I am a 3rd generation breast cancer survivor. My maternal grandmother, maternal aunt, and my mother all survived breast cancer before me.
My yearly mammogram found something in my left breast in 2016. I couldn’t feel it, neither could my doctor. A biopsy was performed and sure enough, it was malignant.
Surgery was quickly scheduled. I opted for a double mastectomy. Then, I was sent home to heal with 4 drain tubes attached. The drain tubes were awful and so painful.
The lab results came back. Thank goodness I opted to have both breasts removed because cancer was found in both.
Weeks later, I started chemotherapy. There’s nothing more frightening than watching your oncology nurse garb up with gloves, a gown, and goggles before hooking up the poison (chemotherapy) to slowly drip into your veins. I had 13 months of chemotherapy. During that time, I had to have fluids several times because of dehydration from vomiting and/or horrible diarrhea. The chemo also caused horrible muscle pain, swelling, and fatigue.
Once chemo was complete, the reconstructive process started. Spacers were surgically inserted into my breasts to slowly stretch the skin and remaining tissue to make room for my implants. Then, the weekly visits for saline injections began – slowly expanding the area to continue to make room for implants. A few weeks later, I was making an emergency call on a Sunday. My right spacer had burst. The surgeon met us at his office right away-on a Sunday. The surgery to insert my implants was scheduled 2 weeks away. However, since a spacer had burst, my surgery was bumped up to Tuesday of that week. So, back into surgery I went to complete the last step of my reconstructive procedure-implant insertion. A couple months later, I was back to get my Christmas present- areola (nipple) tattoos.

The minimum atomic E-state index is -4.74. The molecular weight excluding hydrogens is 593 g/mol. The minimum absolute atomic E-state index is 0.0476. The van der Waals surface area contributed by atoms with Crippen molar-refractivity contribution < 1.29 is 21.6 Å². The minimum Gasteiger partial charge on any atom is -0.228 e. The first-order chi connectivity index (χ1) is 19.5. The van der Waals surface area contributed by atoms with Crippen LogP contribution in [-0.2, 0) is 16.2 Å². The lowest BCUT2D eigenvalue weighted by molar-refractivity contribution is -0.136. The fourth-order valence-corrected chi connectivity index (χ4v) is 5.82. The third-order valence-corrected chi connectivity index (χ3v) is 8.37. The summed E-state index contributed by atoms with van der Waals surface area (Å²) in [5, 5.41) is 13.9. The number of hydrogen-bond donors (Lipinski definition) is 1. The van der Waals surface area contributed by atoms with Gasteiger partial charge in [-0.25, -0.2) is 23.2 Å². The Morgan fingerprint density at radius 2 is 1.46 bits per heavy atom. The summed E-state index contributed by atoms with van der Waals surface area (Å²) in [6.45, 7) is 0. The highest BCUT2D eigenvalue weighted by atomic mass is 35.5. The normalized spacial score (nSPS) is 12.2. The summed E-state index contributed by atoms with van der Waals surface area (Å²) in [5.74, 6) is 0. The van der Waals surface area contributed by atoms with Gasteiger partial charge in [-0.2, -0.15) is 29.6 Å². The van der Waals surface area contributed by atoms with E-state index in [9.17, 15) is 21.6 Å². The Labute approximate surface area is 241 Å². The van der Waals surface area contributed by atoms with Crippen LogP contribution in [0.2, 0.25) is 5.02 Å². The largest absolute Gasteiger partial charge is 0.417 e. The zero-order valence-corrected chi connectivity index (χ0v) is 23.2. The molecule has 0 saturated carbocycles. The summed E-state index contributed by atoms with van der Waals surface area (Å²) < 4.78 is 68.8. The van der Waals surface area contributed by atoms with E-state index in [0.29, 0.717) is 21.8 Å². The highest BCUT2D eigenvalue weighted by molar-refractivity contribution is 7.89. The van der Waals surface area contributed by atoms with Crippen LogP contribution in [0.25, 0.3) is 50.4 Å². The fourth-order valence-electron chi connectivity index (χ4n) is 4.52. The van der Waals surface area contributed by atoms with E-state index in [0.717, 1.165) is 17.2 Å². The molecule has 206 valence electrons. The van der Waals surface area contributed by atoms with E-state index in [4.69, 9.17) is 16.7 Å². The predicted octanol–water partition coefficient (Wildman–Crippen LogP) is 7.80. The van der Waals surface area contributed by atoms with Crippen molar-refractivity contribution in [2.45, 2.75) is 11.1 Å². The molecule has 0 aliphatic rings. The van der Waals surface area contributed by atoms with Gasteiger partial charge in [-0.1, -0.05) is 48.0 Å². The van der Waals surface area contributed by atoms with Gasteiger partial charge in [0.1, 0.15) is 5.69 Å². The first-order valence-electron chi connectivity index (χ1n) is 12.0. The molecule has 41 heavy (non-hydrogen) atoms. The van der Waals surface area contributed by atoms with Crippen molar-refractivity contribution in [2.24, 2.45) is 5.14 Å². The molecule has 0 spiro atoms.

It’s been 5 years now. So far, I’m still cancer free. I tell people I’ve survived the 3C’s. I survived blood clots in 2001. My cancer was cured in 2017. Then, I survived Covid-19 in 2020.
My oncology and surgery teams are my heroes, but my Faith, Family, and Friends pulled me through.
This story is intended to convey a personal experience and, because every person’s experience is unique, should not be relied upon as a substitute for professional healthcare advice.